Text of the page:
New England Colonies' Use of Slavery

New England Colonies' Use of Slavery

Although slavery ended earlier in the North than in the South (which would keep its slave culture alive and thriving through the Emancipation Proclamation and the Civil War), colonial New England played an undeniable role in the long and grim history of American slavery.


3 - 12


Geography, Human Geography, Social Studies, U.S. History


1760s Boston Seaport

Lacking large-scale plantations, New England did not have the same level of demand for slave labor as the South. But slavery still existed there until well into the 19th century. Ships in Boston Seaport sailed enslaved Africans along the Atlantic.

Image courtesy of Encyclopedia Britannica
Lacking large-scale plantations, New England did not have the same level of demand for slave labor as the South. But slavery still existed there until well into the 19th century. Ships in Boston Seaport sailed enslaved Africans along the Atlantic.
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Conversations about slavery in the United States frequently center on the South and the Civil War. Yet the roots of slavery in the New World go much deeper than that—back to the original British colonies, including the northernmost in New England. New England would later become known for its abolitionist leaders and its role in helping formerly enslaved Southern blacks and those escaping slavery. However, the colonies had a history of using enslaved and indentured labor to create and build their economies.

The Origins of American Slavery

The concept of slavery was hardly a new one when English colonists reached North American shores. It had been practiced in Europe for more than a century. The arrival of Africans in Virginia in 1619 was merely the beginning of human trafficking between Africa and North America based on the social norms of Europe.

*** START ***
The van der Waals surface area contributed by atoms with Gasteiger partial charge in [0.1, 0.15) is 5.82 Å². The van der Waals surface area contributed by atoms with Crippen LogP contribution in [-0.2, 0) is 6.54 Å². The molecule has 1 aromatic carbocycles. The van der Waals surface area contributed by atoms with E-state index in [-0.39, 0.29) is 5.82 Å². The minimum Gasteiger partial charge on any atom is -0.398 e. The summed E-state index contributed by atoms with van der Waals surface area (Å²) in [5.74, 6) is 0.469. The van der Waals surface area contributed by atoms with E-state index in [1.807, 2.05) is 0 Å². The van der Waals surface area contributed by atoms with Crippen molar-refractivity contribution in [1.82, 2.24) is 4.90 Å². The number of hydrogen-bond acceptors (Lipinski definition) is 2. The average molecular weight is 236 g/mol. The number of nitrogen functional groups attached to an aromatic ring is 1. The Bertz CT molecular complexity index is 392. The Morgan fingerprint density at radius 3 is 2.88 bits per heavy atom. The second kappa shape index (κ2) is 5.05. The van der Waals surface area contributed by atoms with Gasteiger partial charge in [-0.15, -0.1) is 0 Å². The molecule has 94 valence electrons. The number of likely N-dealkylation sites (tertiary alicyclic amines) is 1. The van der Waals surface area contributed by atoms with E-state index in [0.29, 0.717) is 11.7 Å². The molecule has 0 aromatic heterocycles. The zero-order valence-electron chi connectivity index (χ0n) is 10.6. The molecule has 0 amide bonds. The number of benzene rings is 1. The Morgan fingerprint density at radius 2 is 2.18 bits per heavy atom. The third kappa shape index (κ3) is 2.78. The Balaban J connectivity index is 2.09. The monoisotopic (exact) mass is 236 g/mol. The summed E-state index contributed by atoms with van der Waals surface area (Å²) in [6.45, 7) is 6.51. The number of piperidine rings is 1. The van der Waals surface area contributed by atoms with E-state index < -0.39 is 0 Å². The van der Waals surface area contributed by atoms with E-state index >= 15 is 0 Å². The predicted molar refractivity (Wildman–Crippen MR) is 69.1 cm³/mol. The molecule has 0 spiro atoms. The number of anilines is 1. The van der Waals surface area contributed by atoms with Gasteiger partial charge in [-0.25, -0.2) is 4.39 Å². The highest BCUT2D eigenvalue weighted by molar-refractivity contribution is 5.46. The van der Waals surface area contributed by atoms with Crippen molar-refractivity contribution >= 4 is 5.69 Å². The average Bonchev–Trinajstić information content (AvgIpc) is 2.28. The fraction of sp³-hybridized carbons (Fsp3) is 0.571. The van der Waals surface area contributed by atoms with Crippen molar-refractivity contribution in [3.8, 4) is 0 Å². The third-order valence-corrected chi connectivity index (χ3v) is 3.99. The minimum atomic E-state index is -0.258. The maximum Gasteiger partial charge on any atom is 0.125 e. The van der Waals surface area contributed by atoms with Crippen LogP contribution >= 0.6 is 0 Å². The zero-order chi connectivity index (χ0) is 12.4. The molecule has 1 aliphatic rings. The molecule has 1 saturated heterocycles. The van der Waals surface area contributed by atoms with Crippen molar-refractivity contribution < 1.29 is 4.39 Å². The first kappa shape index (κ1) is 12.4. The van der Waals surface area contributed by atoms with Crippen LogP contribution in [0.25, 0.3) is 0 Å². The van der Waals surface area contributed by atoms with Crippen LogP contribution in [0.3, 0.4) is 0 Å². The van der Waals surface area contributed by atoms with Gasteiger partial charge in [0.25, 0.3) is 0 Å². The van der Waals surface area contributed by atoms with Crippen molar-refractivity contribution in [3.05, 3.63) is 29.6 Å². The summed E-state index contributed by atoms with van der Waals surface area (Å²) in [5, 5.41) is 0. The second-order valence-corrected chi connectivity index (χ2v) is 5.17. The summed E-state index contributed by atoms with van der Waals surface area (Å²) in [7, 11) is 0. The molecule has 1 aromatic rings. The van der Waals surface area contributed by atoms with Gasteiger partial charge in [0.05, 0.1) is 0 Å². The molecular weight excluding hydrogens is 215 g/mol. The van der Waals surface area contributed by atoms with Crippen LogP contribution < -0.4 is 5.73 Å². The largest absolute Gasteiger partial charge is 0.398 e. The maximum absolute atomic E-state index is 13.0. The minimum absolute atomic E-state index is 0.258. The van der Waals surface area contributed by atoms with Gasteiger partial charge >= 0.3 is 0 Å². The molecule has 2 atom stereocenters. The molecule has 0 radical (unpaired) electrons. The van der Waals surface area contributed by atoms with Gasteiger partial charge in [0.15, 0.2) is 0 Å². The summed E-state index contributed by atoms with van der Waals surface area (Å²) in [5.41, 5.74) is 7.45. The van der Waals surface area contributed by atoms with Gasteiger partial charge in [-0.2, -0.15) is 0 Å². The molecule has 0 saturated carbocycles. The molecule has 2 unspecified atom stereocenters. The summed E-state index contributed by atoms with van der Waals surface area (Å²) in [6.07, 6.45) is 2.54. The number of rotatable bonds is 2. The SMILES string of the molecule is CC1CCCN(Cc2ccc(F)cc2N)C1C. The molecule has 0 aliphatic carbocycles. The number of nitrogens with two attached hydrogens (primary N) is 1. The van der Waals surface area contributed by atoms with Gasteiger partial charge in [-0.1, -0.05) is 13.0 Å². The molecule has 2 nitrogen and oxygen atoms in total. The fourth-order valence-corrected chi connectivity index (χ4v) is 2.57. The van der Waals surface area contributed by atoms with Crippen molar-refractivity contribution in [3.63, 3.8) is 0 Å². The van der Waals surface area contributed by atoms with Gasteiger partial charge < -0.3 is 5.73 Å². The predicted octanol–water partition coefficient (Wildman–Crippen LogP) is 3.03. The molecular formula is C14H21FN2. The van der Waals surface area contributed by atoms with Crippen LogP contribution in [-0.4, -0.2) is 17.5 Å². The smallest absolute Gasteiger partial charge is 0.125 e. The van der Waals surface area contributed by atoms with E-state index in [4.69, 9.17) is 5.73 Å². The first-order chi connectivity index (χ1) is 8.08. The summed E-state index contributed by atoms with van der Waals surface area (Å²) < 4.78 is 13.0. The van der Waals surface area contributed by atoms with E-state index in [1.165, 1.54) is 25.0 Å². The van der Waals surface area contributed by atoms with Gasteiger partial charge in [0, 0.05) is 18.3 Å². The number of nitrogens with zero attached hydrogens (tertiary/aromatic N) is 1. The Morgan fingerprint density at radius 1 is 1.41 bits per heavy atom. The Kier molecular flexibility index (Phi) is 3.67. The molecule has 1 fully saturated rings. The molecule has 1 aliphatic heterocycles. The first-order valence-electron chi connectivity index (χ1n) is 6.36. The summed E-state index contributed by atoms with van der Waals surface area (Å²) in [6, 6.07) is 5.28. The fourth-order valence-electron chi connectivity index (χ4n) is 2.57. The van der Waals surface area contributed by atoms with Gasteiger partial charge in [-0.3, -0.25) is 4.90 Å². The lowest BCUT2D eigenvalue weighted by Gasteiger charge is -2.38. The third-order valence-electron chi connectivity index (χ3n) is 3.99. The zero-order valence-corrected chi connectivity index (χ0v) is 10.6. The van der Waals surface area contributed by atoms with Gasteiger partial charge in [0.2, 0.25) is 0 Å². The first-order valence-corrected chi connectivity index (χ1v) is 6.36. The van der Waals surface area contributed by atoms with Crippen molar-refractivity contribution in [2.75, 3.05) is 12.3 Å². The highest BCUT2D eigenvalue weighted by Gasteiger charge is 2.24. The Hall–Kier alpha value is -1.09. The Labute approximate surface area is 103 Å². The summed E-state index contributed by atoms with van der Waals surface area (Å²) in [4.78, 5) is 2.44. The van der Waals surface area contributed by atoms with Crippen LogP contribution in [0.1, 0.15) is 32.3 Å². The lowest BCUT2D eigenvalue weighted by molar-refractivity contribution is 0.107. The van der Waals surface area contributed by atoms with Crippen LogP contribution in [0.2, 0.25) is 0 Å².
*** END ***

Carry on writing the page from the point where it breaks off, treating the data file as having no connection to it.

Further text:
While slavery grew exponentially in the South with large plantations, slavery in New England was different. Most enslaved people in the North did not live in large communities, as enslaved people did in the mid-Atlantic colonies and the South. Those Southern economies depended upon slavery to provide labor and keep the massive tobacco and rice farms running. New England did not have such large plantations. There, it was more typical to have one or two enslaved individuals attached to a household, business, or small farm.

In New England, it was common for enslaved people to learn specialized skills and crafts due to the area's more varied economy. Ministers, doctors, and merchants also used enslaved labor to work alongside them and run their households. As in the South, enslaved men were frequently forced into heavy or farm labor. Enslaved women were frequently forced to work as household servants. This was very different from the South, where women often performed agricultural work.

New England's Forced Laborers

Part of the reason slavery evolved differently in New England was the culture of indentured servitude. As a carryover from English practice, indentured servants were the original standard for forced labor in New England. These indentured servants were white Europeans voluntarily working off debts. Usually, they had signed a contract to perform slave-level labor for four to seven years. More than half of the original population of the North American colonies was brought over as indentured servants.